Genetic Drift and the Neutral Theory

(Population Genetics)

You'll hopefully recall that, in the last post on Population Genetics, I provided a short script for simulation of genetic drift. Hopefully you've all been happily playing away with it, trying to figure out the rule for how likely it is that the lone B allele will be fixed instead of one of the A alleles.

The maths is actually depressingly easy for this one.

First, assume that one of the allele types in the population will eventually go to fixation. This is not a crazy assumption - you can show quite easily that the average heterozygosity decays exponentially. This of course is equivalent to the assumption that at some point one of the original alleles will be the great-granddaddy of the entire population.

Now note that each allele has an equal chance of granddaddy-hood. So the chance for any one of them must be 1/(population size). In the case with a population size of 100 and one B allele, the chance of the B type becoming fixed is therefore 0.01. QED.

I rigged a Python script [1] to estimate the fixation probabilities for certain population sizes (I'll publish it when I get round to sorting out webspace). It takes a ridiculous length of time for large populations, but its first three results were:
    Pop. Size: 10
    P(B fixed): 0.090000
    Pop. Size: 100
    P(B fixed): 0.010000
    Pop. Size: 1000
    P(B fixed): 0.001300


We can see that, in small populations, genetic drift will mutate the group at a high rate [2], whereas, with larger populations, its pace is glacial. This pretty much matches our intuition - for the effects of too small a population size, just consider Cletus the Slack-Jawed Yokel :)

[1] See http://coalescent.freewebpage.org/popgen/gendrift2.py - I'd link to it except that the crappy free service I'm using dislikes what it sees as hotlinking.

[2] It turns out, as a corollary of the heterozygosity calculations alluded to earlier, that the time to fixation is also proportional to population size, further reinforcing the point.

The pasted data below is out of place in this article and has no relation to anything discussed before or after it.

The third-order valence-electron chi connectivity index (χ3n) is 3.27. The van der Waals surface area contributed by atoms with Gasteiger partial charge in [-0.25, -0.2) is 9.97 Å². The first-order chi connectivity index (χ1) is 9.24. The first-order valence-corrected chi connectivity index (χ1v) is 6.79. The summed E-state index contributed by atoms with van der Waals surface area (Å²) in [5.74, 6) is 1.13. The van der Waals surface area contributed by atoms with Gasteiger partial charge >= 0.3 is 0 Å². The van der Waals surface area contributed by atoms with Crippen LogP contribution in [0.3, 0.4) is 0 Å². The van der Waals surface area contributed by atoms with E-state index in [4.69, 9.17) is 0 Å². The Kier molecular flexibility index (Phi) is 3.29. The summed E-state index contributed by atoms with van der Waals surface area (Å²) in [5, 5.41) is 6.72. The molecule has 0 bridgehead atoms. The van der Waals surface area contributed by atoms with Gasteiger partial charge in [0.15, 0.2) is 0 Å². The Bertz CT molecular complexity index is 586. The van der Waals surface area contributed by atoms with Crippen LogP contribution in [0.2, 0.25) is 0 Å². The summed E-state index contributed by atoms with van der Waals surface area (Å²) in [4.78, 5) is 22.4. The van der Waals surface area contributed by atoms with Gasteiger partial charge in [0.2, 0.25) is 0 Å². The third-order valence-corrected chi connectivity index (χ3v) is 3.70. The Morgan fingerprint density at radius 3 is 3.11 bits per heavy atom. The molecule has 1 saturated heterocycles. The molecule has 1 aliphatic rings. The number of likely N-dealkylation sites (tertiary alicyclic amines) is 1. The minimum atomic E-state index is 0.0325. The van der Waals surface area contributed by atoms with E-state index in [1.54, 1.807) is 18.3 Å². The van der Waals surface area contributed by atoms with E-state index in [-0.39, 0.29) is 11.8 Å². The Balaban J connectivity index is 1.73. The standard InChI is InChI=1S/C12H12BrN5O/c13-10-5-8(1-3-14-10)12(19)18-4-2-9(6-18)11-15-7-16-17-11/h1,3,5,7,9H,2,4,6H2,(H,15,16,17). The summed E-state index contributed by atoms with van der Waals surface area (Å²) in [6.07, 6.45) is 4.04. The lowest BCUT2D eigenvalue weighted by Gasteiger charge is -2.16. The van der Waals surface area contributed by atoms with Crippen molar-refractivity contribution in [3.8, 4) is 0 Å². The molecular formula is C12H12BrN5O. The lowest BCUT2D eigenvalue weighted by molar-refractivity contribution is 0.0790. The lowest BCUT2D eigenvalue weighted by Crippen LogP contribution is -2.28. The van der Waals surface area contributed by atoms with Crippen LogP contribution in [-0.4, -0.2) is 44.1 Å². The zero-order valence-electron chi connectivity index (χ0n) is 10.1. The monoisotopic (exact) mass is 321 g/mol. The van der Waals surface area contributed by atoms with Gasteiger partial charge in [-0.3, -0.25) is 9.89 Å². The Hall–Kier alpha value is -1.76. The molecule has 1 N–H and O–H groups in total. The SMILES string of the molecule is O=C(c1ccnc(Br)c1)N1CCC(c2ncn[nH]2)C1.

The Neutral Theory

The Neutral Theory states that the majority of genetic change is caused by this genetic drift. Now, anyone who's ever debated a creationist will spot the obvious problem here - if this were the case, their accusation that "evolution is random" would actually be accurate. Obviously natural selection plays some role. However, the Neutral Theory acts as a brilliant null hypothesis for seeing whether natural selection has occurred.

And actually it turns out to be fairly accurate in a variety of circumstances. One particular case where it's easy to test the neutral hypothesis is that of silent mutations - changes in DNA that don't actually affect the expressed protein. Long story short, the predictions of the Neutral Theory regarding the number of mutations that will be accumulated in a given time period fit a wide number of cases pretty much perfectly.

One really interesting consequence of all this is that we can actually make good guesses as to which DNA sequences in, say, humans are likely to have some unknown purpose. We can do this by asking the palaeontologists when our last common ancestor was with, say, rats and figure out which chunks of DNA have been better conserved than we'd expect. See the paper "Ultraconserved elements in the human genome" for more detail.

Pretty damn cool.


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